CyberSafe Parent: 'Tinder for Teens' and why you need to know about it

COLORADO SPRINGS, Colo. - Mom and daughter duo Mary and Rachael McDonald agreed to test out an app called Yellow, dubbed "Tinder for Teens."

"A lot of moms are out of touch with their kids. We're not like that," said Rachael, Mary's daughter.

Under her cybersecurity expert mother's watchful eye, Rachael signed up for an account, using only her first name and a cartoon character as her profile picture.

Seven million users frequent the site.

They're between the ages of thirteen and seventeen, or so they say.

The site never required Rachael to prove her age or identity. It simply asked for her birthday.

"It's dangerous," said Mary. "People don't realize it's a virtual playground for pedophiles."

Just like Tinder, users swipe right if they like someone and left if they don't.

Within minutes, we found sexually charged pictures and users posed in the shower. Suggestive emojis and pictures of illegal drugs were often depicted.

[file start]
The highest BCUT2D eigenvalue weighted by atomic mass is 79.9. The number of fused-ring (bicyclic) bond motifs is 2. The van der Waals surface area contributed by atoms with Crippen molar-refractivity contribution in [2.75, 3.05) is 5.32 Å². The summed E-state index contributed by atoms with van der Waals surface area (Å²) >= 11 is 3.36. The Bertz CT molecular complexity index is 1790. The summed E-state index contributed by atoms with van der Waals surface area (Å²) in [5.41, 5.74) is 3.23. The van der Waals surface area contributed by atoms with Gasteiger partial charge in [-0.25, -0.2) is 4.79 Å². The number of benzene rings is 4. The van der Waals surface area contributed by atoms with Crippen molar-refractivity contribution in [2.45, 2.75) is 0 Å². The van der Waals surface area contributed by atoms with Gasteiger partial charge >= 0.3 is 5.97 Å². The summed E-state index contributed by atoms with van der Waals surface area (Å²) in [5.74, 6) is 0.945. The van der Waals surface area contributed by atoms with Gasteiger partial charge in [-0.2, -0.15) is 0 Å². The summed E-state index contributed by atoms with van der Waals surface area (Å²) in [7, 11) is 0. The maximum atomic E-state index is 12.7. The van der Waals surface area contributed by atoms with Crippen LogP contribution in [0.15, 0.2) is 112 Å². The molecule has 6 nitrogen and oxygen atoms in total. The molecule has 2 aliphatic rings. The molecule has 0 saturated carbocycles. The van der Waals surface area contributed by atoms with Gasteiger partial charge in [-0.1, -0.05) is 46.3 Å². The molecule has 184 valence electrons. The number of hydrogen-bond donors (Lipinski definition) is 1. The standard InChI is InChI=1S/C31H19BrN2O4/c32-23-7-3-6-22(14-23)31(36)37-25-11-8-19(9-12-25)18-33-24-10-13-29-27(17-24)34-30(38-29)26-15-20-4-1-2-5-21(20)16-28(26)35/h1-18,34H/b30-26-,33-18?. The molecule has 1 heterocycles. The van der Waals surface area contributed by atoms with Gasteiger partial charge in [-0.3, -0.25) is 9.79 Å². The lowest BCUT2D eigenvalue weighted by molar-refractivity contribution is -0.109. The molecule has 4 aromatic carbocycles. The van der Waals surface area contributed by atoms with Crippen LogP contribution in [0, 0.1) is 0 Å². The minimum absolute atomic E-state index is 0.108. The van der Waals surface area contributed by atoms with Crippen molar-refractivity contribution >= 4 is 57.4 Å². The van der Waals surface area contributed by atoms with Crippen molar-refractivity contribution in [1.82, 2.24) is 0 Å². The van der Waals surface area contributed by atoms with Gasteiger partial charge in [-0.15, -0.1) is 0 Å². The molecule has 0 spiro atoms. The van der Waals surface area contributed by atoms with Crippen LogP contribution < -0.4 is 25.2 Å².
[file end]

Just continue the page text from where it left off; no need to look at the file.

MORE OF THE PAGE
Lots of users linked their Yellow account to their Instagram or Snapchat account, meaning if their location is turned on, complete strangers could find them.

Users also posted pictures of themselves in school uniforms.

Mary pointed out it wouldn't take long for someone to track them down.

One user sent Rachael a message saying "send pics."

"I already know what that means," said Rachael.

"You know exactly what that means," said Mary.

The two concluded the user was likely talking about nudes.

"That's exactly what 'pics' means," said Mary.

Rachael and Mary said kids don't understand that once an image is on the internet, it's on there forever.

Rachael recognized a girl from her high school.

"Is that your school library?" asked Mary.

"I don't know, but I know her," Rachael replied.

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